Friday, August 31, 2012

2012 Mitsubishi i-MiEV Range Change

How Far Can You Go?

Unfortunately the last couple charges in my Mitsubishi i-MiEV have had disappointing results in the actual number of miles traveled versus the estimated range after charging was finished.  Here are the numbers.  8/25: Started with 15 bars and finished with 2 bars.  (For the uninitiated, there are 16 bars that reflect the amount of energy available in the battery.  The number of bars showing generally decreases while driving, and is increased by charging.)  The estimated range was 63 miles at the start and 9 at the end for a difference of 54 miles.  Actual miles driven were 45.  9 miles short of the estimated range!  8/27: Started with 11 bars and ended with 0 bars.  53 mile estimated range at start and only a 2 mile estimated range by the time I returned home.  The change in range was 51 miles, but the actual miles driven were only 44.  7 miles short of the range!

The "bars" showing the battery charge remaining is on the left.
The estimated range is shown on the right.

Why is that a big deal?

If a person was only driving around town and never far from home, then it wouldn't be too big of a deal to miss the estimated range.  But I, and I'm guessing there are others also, would like to consider taking their i-MiEV on the road (or would consider buying one if they were confident in how far it could go).  If I pick a destination 50 miles away from home that has a Level 2 charger, and start with a fully charged battery [should have 62 mile range even when using A/C or heat], then I want to be fairly certain I can get there without coasting on electrons the last couple hundred feet.  With just a Level 2 charger at the other end of the drive, I'm already committing to a possible 6 hour stay before returning home.  From Rockford, IL that means I could consider Woodfield Mall in Schaumburg (home of IKEA, Joe's Crab Shack, and the Level 2 charger outside Whole Foods).  Unfortunately, IKEA and Joe's Crab Shack are located on the periphery of the Woodfield Mall complex and pretty much opposite where Whole Foods is located.  To just have to walk the extra distance isn't the issue as much as how much of a hassle it would be to actually buy anything of any bulk or weight and try to figure out how to get it back to the car which is committed to the charger for an extended period.  A bit of a tangent there, but relevant in terms of comparison as to how things are done with ICE (Internal Combustion Engine).  If driving an ICE vehicle, one could easily drive from parking lot to parking lot, which is what I have typically done in the past.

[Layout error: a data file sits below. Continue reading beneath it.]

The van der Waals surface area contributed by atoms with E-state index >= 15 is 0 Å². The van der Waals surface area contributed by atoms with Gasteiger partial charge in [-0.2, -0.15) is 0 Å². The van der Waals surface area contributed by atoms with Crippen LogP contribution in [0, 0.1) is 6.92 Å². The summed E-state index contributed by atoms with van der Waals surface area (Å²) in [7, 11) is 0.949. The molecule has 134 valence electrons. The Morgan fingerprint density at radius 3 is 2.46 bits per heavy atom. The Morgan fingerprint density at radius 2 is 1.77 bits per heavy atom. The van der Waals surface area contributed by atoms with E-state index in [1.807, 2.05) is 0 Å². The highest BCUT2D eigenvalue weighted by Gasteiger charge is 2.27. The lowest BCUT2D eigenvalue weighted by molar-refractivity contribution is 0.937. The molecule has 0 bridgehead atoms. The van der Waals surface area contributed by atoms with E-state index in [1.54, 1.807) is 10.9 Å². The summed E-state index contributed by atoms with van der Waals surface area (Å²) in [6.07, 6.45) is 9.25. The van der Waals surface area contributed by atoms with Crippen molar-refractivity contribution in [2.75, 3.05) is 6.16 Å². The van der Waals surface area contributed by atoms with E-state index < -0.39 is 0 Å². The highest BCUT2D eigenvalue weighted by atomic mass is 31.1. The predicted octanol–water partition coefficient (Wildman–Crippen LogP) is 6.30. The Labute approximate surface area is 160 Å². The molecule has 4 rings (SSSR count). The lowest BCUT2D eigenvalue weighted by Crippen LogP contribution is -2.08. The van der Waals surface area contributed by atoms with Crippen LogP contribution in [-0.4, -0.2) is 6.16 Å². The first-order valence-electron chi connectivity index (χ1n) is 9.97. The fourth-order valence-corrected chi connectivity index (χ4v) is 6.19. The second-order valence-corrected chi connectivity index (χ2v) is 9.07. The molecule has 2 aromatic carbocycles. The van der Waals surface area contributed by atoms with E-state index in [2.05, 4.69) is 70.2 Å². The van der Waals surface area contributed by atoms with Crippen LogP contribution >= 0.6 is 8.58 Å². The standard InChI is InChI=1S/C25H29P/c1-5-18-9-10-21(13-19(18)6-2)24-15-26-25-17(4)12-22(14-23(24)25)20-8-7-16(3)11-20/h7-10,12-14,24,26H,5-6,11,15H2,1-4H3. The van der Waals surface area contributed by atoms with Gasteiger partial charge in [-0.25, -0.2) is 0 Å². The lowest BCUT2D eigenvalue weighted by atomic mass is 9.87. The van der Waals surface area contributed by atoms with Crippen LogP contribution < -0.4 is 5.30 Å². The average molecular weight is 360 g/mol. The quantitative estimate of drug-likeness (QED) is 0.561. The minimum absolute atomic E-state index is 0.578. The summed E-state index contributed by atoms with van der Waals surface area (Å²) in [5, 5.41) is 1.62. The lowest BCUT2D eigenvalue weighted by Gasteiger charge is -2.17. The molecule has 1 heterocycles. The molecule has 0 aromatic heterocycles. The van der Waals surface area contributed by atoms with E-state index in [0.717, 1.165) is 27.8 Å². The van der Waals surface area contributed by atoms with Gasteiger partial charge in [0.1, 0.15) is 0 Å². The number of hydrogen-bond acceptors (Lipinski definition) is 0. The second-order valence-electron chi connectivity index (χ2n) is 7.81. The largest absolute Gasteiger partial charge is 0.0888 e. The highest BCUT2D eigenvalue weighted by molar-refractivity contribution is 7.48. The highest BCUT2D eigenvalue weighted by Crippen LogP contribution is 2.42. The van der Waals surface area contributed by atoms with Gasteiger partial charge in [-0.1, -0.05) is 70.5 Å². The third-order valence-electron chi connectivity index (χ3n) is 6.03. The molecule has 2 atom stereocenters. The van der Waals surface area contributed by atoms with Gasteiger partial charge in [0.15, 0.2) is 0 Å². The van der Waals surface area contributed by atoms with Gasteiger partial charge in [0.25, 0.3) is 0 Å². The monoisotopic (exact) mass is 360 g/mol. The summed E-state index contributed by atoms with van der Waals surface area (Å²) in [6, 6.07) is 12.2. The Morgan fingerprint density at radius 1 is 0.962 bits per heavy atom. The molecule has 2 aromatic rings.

Individual results may vary

I am an advocate of Electric Vehicles (EVs).  If I didn't think they were a worthwhile endeavor, I wouldn't have purchased one.  So am I being critical when I discuss not getting the same driving distance as the estimated range?  No, I am being honest.  There are plenty of other owners with their own experiences.  Many of them share their experiences on  My hope is that I learn, and share what I learn, in regards to how to get the most effective range out of an EV.  An informed and educated public will be able to better decide for themselves what will compliment their lifestyle.

One theory I eluded to earlier was driving in the last quarter of bars (quarter "tank" if thinking in terms of gas) will result in a quicker loss of range than driving during any other part of the capacity band.  My last two driving experiences between charges have resulted in the car entering the last quarter "tank".  The car only has 157 miles total on it now.  The next few times I charge, I will try to drive while using the upper half to upper 3/4 of the capacity range.  It would be better to learn early how to optimize battery usage than to find out after months of travel.

Thursday, August 30, 2012

Mitsubishi i-MiEV Charging Costs to Date

How much has it cost?

So far $2.09 has been  spent charging  the 2012 Mitsubishi i-MiEV.  That figure was calculated by adding the kWatts (kilowatts) consumed (as measured with a KILL A WATT Power Meter) and multiplying by the cost per kWatt hour.  22.97 kWatts spread over three charging sessions x $0.0911 kWatt/hr electric charge = $2.09.  Once the reduced kWatt/hr cost of $0.0466 takes effect from the aggregated electric bill, a similar level of charging will only cost $1.07.